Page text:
I finally realized that not only am I working on my own Happiness Project, I am also a crusader for EVERYONE to have a happiness project! Join in, do your own! Everyone’s project will look different, everyone’s project will be fascinating.
For instance, several months ago, I heard that A. J. Jacobs was working on a new book, The Year of Living Biblically. That sure sounded like he was doing a happiness project, albeit a quirky one.
I knew A. J. Jacobs was a fantastic writer, because I’d LOVED his last book, The Know-It-All. In fact, it made my list of “Books that Made Me Laugh Out Loud.” (So far, this list has stayed very short, please send any recommendations.)
My reaction to The Year of Living Biblically is a good example of how I put a happiness-project strategy to work.
This was the situation: I knew that A. J. Jacobs was working on his book. I knew he was a great writer. I knew it sounded like a happiness project.
As a result, I felt competitive, anxious, mean-spirited. I felt like he’d encroached on “my” territory. I wanted his book to be bad, so my book would seem better. It wasn’t a happy feeling.
Then I reminded myself of one of my Twelve Commandments (see left column): Act the way I want to feel. How did I want to feel? I wanted to feel magnanimous, generous, admiring. I wanted A. J. Jacobs to feel like an ally, not a competitor.
So, out of the blue, I sent him an email and told him how much I loved The Know-It-All. I mentioned that, like him, I lived in New York City and would love to get coffee if he wanted to.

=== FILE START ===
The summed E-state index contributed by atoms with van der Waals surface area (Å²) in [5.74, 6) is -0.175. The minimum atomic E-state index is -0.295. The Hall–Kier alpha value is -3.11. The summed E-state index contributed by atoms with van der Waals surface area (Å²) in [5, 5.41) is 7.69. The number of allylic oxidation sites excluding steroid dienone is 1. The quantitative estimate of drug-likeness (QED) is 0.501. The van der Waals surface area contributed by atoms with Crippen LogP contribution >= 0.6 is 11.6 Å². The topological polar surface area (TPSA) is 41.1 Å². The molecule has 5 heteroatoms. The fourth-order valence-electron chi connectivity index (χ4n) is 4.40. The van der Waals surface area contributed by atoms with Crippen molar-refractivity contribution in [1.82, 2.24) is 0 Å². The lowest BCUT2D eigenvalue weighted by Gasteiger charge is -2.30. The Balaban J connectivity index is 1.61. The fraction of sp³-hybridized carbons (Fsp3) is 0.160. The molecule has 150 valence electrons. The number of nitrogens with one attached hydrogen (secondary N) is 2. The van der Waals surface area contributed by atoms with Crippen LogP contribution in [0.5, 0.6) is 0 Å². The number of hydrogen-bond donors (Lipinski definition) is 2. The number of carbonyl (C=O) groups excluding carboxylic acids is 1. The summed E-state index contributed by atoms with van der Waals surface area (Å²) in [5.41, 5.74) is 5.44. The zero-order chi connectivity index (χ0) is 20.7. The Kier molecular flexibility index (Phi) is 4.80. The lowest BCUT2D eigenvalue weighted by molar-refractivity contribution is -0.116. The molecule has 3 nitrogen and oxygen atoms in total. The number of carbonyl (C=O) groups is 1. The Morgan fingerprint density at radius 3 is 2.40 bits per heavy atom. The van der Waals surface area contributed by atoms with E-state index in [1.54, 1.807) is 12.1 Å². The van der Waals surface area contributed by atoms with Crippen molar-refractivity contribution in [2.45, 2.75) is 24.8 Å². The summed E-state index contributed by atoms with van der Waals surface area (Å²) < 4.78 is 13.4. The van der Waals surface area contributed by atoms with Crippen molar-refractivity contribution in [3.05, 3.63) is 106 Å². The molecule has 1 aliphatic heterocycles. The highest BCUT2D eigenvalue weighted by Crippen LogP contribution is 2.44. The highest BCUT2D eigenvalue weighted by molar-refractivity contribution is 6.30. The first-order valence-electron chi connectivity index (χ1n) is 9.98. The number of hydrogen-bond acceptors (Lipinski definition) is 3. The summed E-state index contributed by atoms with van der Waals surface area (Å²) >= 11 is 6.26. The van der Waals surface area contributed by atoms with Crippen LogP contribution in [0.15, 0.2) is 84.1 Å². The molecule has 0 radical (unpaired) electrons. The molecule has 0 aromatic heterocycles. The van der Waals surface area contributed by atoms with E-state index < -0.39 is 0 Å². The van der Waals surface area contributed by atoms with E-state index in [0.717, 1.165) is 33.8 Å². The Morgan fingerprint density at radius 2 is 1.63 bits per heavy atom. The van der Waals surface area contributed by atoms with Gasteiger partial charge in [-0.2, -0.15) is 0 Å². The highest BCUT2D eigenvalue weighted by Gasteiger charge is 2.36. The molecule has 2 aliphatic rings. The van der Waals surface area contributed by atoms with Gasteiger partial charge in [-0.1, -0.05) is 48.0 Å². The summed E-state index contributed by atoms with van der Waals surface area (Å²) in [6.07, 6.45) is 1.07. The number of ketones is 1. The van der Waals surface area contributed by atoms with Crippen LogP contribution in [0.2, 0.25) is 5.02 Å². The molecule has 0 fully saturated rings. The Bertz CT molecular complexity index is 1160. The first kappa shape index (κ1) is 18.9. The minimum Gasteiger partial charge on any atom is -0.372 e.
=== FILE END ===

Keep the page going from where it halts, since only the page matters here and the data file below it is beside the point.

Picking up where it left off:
He emailed me back – a very nice email. We met for coffee. We talked shop about writing books about self-experimentation. He gave me an advance copy of The Year of Living Biblically. He invited me to his book party.
Guess what? Now I do, in fact, feel magnanimous, generous, and admiring. I have a known friend instead of an imaginary enemy.
His book comes out on October 9, and I’m sure it will be a HUGE success, and I’m happy about that. His book is hilarious, it’s thoughtful, it’s provocative, it’s enlightening. He does a masterful job of combining goofy elements, like photos of his beard growing progressively wild, with transcendent subjects like the nature of spirituality and religious history.
His happiness project is very relevant to mine, even though our two approaches are quite different; this is probably true of every happiness project. We learn about ourselves by learning about other people.
But about that email — that’s one thing that never ceases to amaze me about my happiness project – it really DOES work. When I take the steps I know I should take, it does result in more happiness.
And what if A. J. Jacobs hadn’t answered me? It wouldn’t have mattered that much. Just having sent that email made me feel better. Because I’d acted in a friendly way, I felt friendly. And happier.
Considering doing your own happiness project? Join the Happiness Project group on Facebook to swap ideas, strategies, and experiences. For instance, maybe you want to write your own Commandments.